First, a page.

Joely Fisher belts out her life journey in “Growing Up Fisher”


While it was a balmy, sultry night in the hills of Hollywood, with much of Los Angeles ablaze, Joely Fisher, too, was ‘on fire,’ in her amazing one woman show, ‘Growing Up Fisher;” her self proclaimed “in town audition,” at the Catalina Bar and Grill. Growing up right here in the LA/BH community, a product of a dysfunctional yet well meaning family, I feel a kindred spirit, of sorts, to the beautiful Joely Fisher. Her can do attitude of making lemonade out of sour lemons is a wellspring of positivity and opportunity, as indicated by her opening number.
She recalled a story of when Connie Stevens was in labor, Joely’s father was performing at the Frontier Hotel in Las Vegas. Onstage, he spoke on the phone to his wife and newborn baby, and a revealing joke was told by Frontier’s then busboy, Steve Wynn, now casino mogul, that Joely’s first singing words to her father were the lyrics “papa, can you hear me?”
– [ ] Joely opened her one woman show by stating, “my story is much to be told; I say do, try, laugh, believe in miracles. That’s how I put my act together.” In her newly released memoir, Growing Up Fisher, she felt she had so much to live up to, and in tribute to Eddie, she states “oh my papa, he made each one of us, his daughters, feel like his favorite.” In the background plays a slideshow of nostalgic family photos of Joely and family past and present. She shares with the audience how as a child she met legends, the likes of George Burns, Milton Berle, and Bob Hope, all serving as grandfatherly mentors. She wholeheartedly expressed, how “In this political time and precarious world, we must hold our loved ones tight,” and she abides by this philosophy.  In a segment of the show, called ‘love & stuff,’ she described what you do as Eddie Fisher’s and Connie Steven’s daughter and sang renditions from Grease (as Rizzo) and Cabaret (Sally Bowles). She received wonderful support and advice from her beloved sister, Carrie, “with the least amount of judgment and the most experience.” Looking into the “fishbowl,” as Joely called the offspring of Eddie Fisher , was like taking a peek into the “inner sanctum.” One original song that Joely shared had profound lyrics “for the girl that I used to be; the fate that sailed a thousand ships…nothing feels the way it was before and I don’t know how to proceed…I’ve got to know where I can be.” Continuing her moving tribute to Carrie, she sang “I never dreamed of sorrow – I wanted days of plenty. I refuse to feel tragic. There has got to be meaning. I want my life to go on, carry on. She will always be with you.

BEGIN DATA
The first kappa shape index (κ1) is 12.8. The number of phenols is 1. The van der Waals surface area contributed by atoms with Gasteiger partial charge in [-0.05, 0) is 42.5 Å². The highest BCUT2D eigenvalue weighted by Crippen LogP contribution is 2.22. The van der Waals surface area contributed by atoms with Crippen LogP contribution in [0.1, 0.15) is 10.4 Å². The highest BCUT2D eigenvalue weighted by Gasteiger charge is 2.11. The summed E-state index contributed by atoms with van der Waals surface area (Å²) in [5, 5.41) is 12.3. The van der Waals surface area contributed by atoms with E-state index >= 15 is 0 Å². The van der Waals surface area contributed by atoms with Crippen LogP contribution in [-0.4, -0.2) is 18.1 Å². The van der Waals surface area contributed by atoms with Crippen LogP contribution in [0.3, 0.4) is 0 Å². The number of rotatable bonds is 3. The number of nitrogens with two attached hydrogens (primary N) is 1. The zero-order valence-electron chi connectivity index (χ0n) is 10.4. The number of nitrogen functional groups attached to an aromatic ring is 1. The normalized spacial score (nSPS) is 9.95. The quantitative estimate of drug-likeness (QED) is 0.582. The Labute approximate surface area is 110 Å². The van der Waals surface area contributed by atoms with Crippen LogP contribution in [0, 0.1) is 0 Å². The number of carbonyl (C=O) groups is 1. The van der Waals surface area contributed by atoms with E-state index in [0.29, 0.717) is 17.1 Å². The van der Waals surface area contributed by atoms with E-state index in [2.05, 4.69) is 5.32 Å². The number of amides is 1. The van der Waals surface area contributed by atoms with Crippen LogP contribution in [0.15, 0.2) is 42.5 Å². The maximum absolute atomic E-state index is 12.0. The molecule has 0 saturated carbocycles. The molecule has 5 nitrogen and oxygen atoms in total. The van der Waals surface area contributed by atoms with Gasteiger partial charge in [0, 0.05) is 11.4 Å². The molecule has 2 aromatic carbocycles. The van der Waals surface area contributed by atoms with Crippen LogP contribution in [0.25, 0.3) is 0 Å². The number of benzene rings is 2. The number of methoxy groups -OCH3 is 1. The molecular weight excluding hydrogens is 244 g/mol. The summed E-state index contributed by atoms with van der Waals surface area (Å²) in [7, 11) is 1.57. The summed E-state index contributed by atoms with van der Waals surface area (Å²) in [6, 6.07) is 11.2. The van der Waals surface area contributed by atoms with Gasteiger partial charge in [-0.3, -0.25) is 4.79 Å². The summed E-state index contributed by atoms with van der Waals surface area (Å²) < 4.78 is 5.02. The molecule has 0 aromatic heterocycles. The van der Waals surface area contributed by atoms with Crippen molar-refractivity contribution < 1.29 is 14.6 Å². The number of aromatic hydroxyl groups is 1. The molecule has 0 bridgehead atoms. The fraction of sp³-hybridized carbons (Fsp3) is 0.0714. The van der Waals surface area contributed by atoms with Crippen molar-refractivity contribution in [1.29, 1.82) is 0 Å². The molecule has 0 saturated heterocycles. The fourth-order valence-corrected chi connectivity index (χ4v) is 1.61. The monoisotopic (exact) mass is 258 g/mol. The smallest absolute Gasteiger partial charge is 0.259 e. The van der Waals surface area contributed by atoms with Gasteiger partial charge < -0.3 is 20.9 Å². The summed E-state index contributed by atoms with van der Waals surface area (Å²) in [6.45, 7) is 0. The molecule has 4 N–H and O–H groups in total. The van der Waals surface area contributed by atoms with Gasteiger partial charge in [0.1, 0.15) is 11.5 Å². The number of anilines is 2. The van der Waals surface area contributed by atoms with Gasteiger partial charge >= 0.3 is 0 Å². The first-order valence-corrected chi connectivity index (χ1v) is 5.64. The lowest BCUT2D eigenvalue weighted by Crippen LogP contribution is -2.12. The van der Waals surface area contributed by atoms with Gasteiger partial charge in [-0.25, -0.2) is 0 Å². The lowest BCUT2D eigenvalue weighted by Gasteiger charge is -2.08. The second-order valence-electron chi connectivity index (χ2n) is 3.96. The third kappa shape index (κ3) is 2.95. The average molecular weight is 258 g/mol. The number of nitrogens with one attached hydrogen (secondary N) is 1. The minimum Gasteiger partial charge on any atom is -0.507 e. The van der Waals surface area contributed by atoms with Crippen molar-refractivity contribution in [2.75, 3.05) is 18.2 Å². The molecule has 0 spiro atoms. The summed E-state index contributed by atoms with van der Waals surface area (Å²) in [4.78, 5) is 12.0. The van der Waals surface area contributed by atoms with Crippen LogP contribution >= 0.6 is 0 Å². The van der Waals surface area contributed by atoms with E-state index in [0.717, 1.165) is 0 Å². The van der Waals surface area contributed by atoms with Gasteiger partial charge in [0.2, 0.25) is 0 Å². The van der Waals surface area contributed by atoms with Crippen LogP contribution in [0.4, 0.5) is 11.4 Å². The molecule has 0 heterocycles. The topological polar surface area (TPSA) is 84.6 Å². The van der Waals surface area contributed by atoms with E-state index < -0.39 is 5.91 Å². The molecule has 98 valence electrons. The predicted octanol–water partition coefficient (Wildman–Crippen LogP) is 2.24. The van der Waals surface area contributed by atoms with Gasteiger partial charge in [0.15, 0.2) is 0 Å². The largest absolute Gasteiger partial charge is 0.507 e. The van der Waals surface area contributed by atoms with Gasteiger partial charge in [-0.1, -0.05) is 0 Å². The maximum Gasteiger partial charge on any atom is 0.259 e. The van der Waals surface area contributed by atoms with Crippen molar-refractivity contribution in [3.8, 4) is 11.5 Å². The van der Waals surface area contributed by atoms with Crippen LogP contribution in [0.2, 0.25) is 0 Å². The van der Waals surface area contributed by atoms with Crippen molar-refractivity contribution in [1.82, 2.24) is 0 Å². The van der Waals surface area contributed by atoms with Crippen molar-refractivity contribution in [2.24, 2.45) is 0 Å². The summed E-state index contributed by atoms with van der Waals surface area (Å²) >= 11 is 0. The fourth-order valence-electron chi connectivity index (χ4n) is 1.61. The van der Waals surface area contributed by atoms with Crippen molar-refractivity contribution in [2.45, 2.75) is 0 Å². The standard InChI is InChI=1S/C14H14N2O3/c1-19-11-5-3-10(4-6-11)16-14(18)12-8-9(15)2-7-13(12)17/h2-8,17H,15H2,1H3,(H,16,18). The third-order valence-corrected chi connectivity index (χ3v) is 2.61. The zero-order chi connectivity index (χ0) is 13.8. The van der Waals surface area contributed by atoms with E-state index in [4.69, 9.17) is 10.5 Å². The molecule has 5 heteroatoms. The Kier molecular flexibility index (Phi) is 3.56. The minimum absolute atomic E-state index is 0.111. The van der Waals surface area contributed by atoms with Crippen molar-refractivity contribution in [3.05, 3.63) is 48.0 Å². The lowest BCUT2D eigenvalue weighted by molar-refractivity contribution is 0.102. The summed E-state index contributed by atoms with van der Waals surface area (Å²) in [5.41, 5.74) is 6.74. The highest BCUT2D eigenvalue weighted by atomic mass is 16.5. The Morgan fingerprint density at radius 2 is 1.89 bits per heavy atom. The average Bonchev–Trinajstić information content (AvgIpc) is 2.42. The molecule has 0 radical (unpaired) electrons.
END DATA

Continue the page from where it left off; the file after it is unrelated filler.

– [ ]


About Bonnie Priever Curtain Up!

I am a theatre reviewer extraordinairre. I attend and cover theatres ranging from large to small venues, and every subject from musical theatre to dramatic presentations. Also please check out my reviews at and my email is
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